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I think there should be two ways of writing the equation for the impulsive spherical wave from an impulsive point source at the origin, say $\delta(t) \delta(r)$:

$$(4\pi ct)^{-1} \delta(r-ct) \tag{1}$$

$$(4\pi ct)^{-1} \delta(t-r/c) \tag{2}$$

But these are not the same. In (1) the Delta Function has dimension 1/[L] and in (2) the Delta Function has dimension 1/[T].

Also

$$(4\pi ct)^{-1} \delta(r-ct) = (4\pi ct)^{-1} \delta(c(r/c-t)) =(4\pi ct)^{-1} (1/c)\delta((t-r/c))$$

so the two equations differ by (1/c).

My question is which is right and why?

Why would one be preferred over the other?

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The wave from an impulsive point source is the Green's function $G(\vec{r},t)$ for the inhomogenous wave equation. In other words, if we wish to solve the equation $$ - \frac{1}{c^2} \frac{\partial^2 \psi}{\partial t^2} + \nabla^2 \psi = \rho(\vec{r},t), $$ we can do so by solving the related equation $$ - \frac{1}{c^2} \frac{\partial^2 G}{\partial t^2} + \nabla^2 G = \delta^3(\vec{r}) \delta(t). \tag{A} $$ in a distributional sense. By convention, the Green's function is usually taken to be the solution to this equation (in a distributional sense) with a delta function of unit weight on the right-hand side. This allows us to then find the solution of a more general inhomogeneous equation via integration: $$ \psi(\vec{r},t) = \iiiint d^3\vec{r}' dt' G(\vec{r} - \vec{r}',t-t') \rho(\vec{r}',t'). \tag{B} $$ (This can be proven by simply applying the wave operator to the right-hand side and bringing the derivatives inside the integral.) If we had used a different weight for the delta functions on the right-hand side, then this equation would require extra pre-factors to compensate.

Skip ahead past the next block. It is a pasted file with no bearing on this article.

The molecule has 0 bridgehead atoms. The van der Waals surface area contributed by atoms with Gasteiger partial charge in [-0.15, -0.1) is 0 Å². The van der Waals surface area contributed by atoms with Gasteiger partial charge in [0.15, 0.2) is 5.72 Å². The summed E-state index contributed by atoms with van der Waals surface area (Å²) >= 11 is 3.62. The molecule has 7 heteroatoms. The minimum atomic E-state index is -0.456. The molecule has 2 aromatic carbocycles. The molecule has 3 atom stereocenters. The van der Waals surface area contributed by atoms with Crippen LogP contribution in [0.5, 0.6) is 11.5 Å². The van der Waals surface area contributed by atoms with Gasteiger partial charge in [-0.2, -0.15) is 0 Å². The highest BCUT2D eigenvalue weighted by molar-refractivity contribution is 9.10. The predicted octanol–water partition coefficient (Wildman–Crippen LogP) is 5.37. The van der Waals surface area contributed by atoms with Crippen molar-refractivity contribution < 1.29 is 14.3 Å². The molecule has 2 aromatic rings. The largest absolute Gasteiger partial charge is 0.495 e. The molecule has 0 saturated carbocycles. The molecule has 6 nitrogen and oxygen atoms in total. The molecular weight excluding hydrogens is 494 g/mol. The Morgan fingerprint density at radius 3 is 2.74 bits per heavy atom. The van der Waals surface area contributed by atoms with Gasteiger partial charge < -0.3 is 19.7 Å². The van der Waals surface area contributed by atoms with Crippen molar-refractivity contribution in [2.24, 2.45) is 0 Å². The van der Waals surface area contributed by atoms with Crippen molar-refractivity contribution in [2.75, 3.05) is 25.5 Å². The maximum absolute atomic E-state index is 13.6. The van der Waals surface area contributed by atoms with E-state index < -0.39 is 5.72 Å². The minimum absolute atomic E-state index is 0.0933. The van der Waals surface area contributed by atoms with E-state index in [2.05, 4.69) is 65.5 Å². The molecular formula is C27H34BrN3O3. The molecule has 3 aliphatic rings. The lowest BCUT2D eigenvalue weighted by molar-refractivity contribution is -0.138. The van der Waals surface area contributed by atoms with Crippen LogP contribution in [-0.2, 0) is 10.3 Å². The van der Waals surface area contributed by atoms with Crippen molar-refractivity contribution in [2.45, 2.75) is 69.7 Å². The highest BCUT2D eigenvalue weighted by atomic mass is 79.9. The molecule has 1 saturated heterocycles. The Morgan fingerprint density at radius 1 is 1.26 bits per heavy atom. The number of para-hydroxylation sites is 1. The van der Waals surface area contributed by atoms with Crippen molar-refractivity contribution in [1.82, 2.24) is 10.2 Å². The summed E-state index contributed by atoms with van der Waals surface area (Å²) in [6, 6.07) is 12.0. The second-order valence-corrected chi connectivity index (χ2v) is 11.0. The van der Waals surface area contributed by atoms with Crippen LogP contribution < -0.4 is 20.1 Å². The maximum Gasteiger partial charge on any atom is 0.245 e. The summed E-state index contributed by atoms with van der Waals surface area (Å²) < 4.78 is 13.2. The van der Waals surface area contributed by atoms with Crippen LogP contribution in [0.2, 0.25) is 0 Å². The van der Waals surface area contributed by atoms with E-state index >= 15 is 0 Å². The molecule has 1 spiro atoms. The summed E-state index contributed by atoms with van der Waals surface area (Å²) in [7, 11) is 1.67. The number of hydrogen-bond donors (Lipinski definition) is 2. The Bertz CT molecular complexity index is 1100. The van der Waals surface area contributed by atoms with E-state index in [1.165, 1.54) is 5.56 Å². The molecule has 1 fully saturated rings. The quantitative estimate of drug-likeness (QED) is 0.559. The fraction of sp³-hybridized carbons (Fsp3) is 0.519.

So which one is right? Dimensionally, the right-hand side of (A) has dimensions of $[\text{length}]^{-3} [\text{time}]^{-1}$, and so by this logic the dimensions of $G$ should be $[\text{length}]^{-1} [\text{time}]^{-1}$. In your question, version (2) has the right units, and so it would be the correct Green's function for this equation.

Of course, if you defined your inhomogeneous wave equation differently---for example, something like $$ - \frac{\partial^2 \psi}{\partial t^2} + c^2 \nabla^2 \psi = \rho(\vec{r},t) $$ then the appropriate Green's function would be the solution to this equation with the right-hand side replaced by a unit-weight delta-function. Via the same dimensional arguments as above, the correct Green's function (so that the solution is still given by eq. (B)) would be $$ G(\vec{r},t) = \frac{1}{4\pi c^3 t} \delta(t-r/c). $$

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  • $\begingroup$ Super answer--thanks. I am surprised that the Green's fn depends on the algebraic arrangement of the wave equation. $\endgroup$ – user45664 May 29 at 23:39
  • $\begingroup$ Very roughly speaking, the Green’s function acts as the “inverse” of a differential operator. From that perspective, it’s not entirely surprising that multiplying the operator by a constant changes the Green’s function, just as multiplying a matrix by a constant changes that inverse. $\endgroup$ – Michael Seifert May 30 at 2:25
  • $\begingroup$ I see--like in $TT^{-1}=\delta$ $\endgroup$ – user45664 May 30 at 18:17

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